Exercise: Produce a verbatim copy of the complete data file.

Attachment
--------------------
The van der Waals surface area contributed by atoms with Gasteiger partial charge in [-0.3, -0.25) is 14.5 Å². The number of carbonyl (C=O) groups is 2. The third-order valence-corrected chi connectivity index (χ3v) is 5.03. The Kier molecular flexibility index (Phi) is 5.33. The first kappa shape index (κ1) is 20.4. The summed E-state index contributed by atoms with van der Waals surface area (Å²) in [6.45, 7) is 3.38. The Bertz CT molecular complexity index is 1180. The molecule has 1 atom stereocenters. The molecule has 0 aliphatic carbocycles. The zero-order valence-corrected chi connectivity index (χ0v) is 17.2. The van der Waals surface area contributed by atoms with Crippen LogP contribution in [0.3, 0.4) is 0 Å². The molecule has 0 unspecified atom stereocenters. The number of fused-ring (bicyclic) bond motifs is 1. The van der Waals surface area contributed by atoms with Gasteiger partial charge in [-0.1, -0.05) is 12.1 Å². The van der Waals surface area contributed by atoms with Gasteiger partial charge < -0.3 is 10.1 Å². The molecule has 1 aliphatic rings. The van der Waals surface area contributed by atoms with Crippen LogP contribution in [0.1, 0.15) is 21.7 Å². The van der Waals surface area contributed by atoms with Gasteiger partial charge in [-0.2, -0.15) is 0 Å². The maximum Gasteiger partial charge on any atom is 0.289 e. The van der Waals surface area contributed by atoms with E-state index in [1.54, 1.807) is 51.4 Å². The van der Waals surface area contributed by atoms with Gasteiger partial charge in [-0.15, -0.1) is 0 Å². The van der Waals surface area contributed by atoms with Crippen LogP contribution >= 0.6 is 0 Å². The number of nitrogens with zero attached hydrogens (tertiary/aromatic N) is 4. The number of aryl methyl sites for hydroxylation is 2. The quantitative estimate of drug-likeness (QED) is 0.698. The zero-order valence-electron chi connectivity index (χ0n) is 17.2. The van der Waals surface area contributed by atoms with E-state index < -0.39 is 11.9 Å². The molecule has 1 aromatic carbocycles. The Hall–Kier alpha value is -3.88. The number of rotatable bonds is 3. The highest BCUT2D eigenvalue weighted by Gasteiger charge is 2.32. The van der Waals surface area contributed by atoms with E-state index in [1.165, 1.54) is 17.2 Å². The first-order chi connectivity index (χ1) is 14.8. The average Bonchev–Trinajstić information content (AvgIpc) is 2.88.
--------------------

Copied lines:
The van der Waals surface area contributed by atoms with Gasteiger partial charge in [-0.3, -0.25) is 14.5 Å². The number of carbonyl (C=O) groups is 2. The third-order valence-corrected chi connectivity index (χ3v) is 5.03. The Kier molecular flexibility index (Phi) is 5.33. The first kappa shape index (κ1) is 20.4. The summed E-state index contributed by atoms with van der Waals surface area (Å²) in [6.45, 7) is 3.38. The Bertz CT molecular complexity index is 1180. The molecule has 1 atom stereocenters. The molecule has 0 aliphatic carbocycles. The zero-order valence-corrected chi connectivity index (χ0v) is 17.2. The van der Waals surface area contributed by atoms with Crippen LogP contribution in [0.3, 0.4) is 0 Å². The molecule has 0 unspecified atom stereocenters. The number of fused-ring (bicyclic) bond motifs is 1. The van der Waals surface area contributed by atoms with Gasteiger partial charge in [-0.1, -0.05) is 12.1 Å². The van der Waals surface area contributed by atoms with Gasteiger partial charge < -0.3 is 10.1 Å². The molecule has 1 aliphatic rings. The van der Waals surface area contributed by atoms with Crippen LogP contribution in [0.1, 0.15) is 21.7 Å². The van der Waals surface area contributed by atoms with Gasteiger partial charge in [-0.2, -0.15) is 0 Å². The maximum Gasteiger partial charge on any atom is 0.289 e. The van der Waals surface area contributed by atoms with E-state index in [1.54, 1.807) is 51.4 Å². The van der Waals surface area contributed by atoms with Gasteiger partial charge in [-0.15, -0.1) is 0 Å². The van der Waals surface area contributed by atoms with Crippen LogP contribution >= 0.6 is 0 Å². The number of nitrogens with zero attached hydrogens (tertiary/aromatic N) is 4. The number of aryl methyl sites for hydroxylation is 2. The quantitative estimate of drug-likeness (QED) is 0.698. The zero-order valence-electron chi connectivity index (χ0n) is 17.2. The van der Waals surface area contributed by atoms with E-state index < -0.39 is 11.9 Å². The molecule has 1 aromatic carbocycles. The Hall–Kier alpha value is -3.88. The number of rotatable bonds is 3. The highest BCUT2D eigenvalue weighted by Gasteiger charge is 2.32. The van der Waals surface area contributed by atoms with E-state index in [1.165, 1.54) is 17.2 Å². The first-order chi connectivity index (χ1) is 14.8. The average Bonchev–Trinajstić information content (AvgIpc) is 2.88.